My sister-in-law (hi Nicci!) recently blogged about her trying to get their little boy to take a bottle occasionally, and how they weren't being very successful. It made me smile, and chuckle. It made me reflect on my experiences with breastfeeding and trying to get baby to take the occasional bottle. With my first baby, it was necessity, because I went back to school full time and he needed a bottle while I was gone. With the other two, I wanted them to be able to take a bottle so I could get the occasional break. Here's what happened. When Bryan was little, I introduced a bottle fairly early on, and it worked pretty well. I thought that was great, since it would give me the chance to leave if I needed to. Well, I tried leaving once, and while he was happy with the bottle, my breasts were not happy with the extra milk left over from a missed feeding. Lets just say I was in pain, and they let down because, you know, it was feeding time, and I was soaked. Too early to try this, I thought, but kept up with the bottle so Dave and I could go on a date sometime when Bryan was a bit older and I wasn't over-producing quite so much. Well, by the time I finally felt ready to leave the little guy for a couple of hours, he was old enough to have separation anxiety. Dave and I went on our date, but it really didn't matter that Bryan could take a bottle. He screamed relentlessly the whole time we were gone, not because he was hungry, but because he was so freaked out that we left him. Needless to say, we didn't try leaving him again for a really long time, and by then bottles had become useless. Did we learn from this experience? Not really. Kaylee came along, and I pulled out my breastpump. Thought I'd teach her how to take the bottle in case I ever needed some time to myself, or go on a date with my husband, or something. Kaylee was such a needy baby, however, that I quickly dumped the pump, and just resigned myself to the fact that she wasn't getting bottles because there was no way I was ever going to be able to leave her. And breasts make the perfect food, after all. Always the right temperature, always ready to go, nothing to clean up afterwards. :o)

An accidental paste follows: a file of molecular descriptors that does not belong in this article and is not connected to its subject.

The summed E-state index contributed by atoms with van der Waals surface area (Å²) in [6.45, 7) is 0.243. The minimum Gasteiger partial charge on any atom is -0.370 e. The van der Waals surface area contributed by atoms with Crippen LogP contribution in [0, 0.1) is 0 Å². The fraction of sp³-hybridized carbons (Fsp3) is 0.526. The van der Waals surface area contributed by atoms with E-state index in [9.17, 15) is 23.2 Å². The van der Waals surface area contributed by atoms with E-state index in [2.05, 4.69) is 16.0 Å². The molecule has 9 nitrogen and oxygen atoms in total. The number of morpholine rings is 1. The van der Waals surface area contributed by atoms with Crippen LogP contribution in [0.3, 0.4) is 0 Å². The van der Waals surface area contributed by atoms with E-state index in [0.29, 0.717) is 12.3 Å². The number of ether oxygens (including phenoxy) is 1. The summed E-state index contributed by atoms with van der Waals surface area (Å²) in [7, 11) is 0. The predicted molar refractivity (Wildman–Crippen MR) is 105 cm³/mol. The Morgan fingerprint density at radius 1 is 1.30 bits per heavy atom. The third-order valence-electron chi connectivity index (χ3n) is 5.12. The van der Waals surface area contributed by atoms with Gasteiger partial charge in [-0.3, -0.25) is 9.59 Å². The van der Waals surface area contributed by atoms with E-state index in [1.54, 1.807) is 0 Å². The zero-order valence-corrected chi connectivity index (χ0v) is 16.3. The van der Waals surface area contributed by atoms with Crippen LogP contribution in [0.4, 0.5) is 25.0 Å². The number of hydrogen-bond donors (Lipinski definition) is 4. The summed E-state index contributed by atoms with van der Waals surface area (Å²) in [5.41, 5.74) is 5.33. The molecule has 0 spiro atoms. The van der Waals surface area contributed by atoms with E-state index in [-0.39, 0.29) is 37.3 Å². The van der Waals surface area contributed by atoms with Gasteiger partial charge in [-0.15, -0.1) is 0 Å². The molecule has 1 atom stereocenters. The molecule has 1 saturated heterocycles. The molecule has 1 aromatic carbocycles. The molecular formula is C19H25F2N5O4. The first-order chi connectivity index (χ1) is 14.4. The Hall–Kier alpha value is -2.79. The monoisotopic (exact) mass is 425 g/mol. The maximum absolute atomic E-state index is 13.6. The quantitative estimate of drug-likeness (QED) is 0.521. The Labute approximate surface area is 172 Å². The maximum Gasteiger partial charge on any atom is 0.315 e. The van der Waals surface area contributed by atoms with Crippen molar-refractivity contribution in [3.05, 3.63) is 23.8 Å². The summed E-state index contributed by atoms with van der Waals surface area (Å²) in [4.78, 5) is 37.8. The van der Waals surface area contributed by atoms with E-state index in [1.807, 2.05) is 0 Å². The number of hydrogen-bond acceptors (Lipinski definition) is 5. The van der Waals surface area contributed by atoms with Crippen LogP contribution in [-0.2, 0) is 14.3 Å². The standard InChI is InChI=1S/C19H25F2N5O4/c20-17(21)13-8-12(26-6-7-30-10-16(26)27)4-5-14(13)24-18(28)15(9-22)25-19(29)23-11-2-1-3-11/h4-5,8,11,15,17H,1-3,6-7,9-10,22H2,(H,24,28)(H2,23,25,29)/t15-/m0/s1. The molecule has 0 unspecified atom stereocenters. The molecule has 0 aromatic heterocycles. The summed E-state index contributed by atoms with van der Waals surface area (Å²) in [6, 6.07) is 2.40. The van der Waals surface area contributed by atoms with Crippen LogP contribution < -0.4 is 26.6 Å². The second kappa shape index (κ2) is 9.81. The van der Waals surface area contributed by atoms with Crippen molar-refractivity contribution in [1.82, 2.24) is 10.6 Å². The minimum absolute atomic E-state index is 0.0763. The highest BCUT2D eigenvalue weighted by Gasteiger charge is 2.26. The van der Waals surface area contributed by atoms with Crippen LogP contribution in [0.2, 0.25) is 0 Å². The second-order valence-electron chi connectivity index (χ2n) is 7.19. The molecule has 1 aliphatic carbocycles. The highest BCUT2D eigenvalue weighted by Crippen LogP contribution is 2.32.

I always think about this when we're in Germany. If you told someone about routine infant circumcision here, they'd look at you like you're crazy. They'd think you've gone mad. They may even call the police on you, and accuse you of violating human rights and mutilating a baby. Seriously. I'm not even kidding. So then I think about this topic, and why we practice RIC in the United States. And I always end with the same conculsion - I don't understand why it's done. Cleanliness, tradition, so father and son look alike? Those seem like pretty weak arguments to me, considering what's happening is surgery. It's purely cosmetic. Whoever performs cosmetic surgery on a little baby boy who has nothing wrong with him? How is that ethical? Then there is the argument citing research that shows a smaller risk of UTI's for boys who were circumcised. That's gotta be a good thing, right? No, not when you look at how small the risk is for a baby boy to get a UTI to begin with. Does that warrant surgery on a day-old baby? I mean, we don't routinely perform tonsillectomies on babies because they may develop strep throat at some point in life. We don't routinely put tubes in their ears because they may develop an ear infection. We also don't perform routine appendectomies because, hey, you may get appendicitis one day and it could save your life. Doctors would look at you and declare you crazy if you as much as suggested such a thing. Yet they go on cutting day-old baby boys, in the name of what? Whatever way I look at it, it doesn't make sense to me. Just wish I would have started thinking about it 7 years ago...